An Essay on Puppy by George Saunders

Prompt: What is the effect of the way the narrator refers to real consumer products by using their brand names (Game Boy) and discusses (in some detail) entirely fictional ones like the games “Noble Baker” and “Bra Stuffer”? What do these details contribute to the story, especially in terms of our attitudes toward the various characters and their world (or our own)?


In the short story, Puppy, by George Saunders mom Marie is driving her two kids, Abbie and Josh, to go and look at a puppy that they are thinking of buying. Marie is trying to make conversation with her two kids about what a beautiful day it is, but they are intent on ignoring her, particularly Josh, who is busy playing on his Game Boy. The game Josh is playing is called “Noble Baker”. Even though Josh is ignoring her for a game, Marie is just relieved that he isn’t playing the game “Bra Stuffer”, which was a game he had originally asked for but did not receive (par. 2).


Game Boys are real products that exist in our world outside the story, but the games “Noble Baker” and “Bra Stuffer” only exist in the world of this story. In our real world, though, children do often ignore their parents in favor of video games. In the story, Josh’s response to his mother reaching out and trying to connect with him is to shout, “Slicing Knife! Slicing Knife!…You nimrod machine! I chose that!” (par. 6) His mother’s attempts at bonding are drowned out by his frustration with a machine that is supposed to be fun. This is also a scene that is familiar from real life.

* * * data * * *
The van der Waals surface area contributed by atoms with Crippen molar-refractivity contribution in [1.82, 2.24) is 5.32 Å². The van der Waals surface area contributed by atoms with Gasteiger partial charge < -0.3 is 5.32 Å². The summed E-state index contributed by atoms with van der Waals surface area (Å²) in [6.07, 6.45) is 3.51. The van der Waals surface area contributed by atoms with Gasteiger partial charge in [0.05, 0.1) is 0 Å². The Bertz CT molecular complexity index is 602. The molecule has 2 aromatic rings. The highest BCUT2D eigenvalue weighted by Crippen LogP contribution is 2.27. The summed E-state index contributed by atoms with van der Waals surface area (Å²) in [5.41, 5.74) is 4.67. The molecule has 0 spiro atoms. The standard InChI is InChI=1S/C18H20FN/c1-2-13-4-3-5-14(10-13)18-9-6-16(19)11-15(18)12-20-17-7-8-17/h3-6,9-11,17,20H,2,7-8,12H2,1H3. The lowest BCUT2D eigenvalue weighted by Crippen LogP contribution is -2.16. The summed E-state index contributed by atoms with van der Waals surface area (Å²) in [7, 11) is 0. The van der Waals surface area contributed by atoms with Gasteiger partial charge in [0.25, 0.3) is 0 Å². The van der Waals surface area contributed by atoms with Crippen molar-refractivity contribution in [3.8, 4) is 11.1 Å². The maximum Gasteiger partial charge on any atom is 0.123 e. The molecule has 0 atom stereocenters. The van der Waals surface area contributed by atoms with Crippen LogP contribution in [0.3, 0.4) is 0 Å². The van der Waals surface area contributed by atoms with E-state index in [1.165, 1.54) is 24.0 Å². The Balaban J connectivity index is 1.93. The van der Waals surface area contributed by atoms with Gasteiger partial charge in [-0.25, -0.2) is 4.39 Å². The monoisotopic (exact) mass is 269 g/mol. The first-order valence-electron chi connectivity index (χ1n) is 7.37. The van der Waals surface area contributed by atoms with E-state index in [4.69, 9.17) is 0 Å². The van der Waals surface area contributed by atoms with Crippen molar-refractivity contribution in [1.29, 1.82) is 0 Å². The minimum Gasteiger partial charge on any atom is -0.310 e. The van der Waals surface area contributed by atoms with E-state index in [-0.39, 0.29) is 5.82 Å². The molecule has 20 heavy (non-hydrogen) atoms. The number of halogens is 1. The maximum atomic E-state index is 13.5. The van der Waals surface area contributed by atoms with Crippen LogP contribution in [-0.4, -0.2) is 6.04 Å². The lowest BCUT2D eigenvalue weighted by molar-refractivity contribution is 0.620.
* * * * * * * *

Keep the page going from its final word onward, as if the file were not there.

By presenting the reader with a scene that they have probably really witnessed and making the subject of the game that Josh is playing so ridiculous, the narrator emphasizes how ridiculous it is for human interaction to compete with a video game. Also, this points out how silly it is for us to play video games that simulate mundane real life tasks. Even though “Noble Baker” doesn’t really exist, there are similar games that allow the player to simulate tasks like “cooking” and “slicing fruit” in real life.


While we read Puppy we laugh at the pure ludicrousness of the situation. Laughter turns to thoughtfulness, though, as we realize how close this fictional story is to our real lives. Reading a scene where a child would rather play a game with animated robins that try to drop “Clonking Rocks” (par. 12) on animated bakers than talk to his loving mother who is eager to connect with him makes the reader marvel at is hilariously absurd. We are amused, because it seems so far from something that would happen in real life. Then we remember that this is something that does happen in real life, and the amusement is joined by self-reflection.

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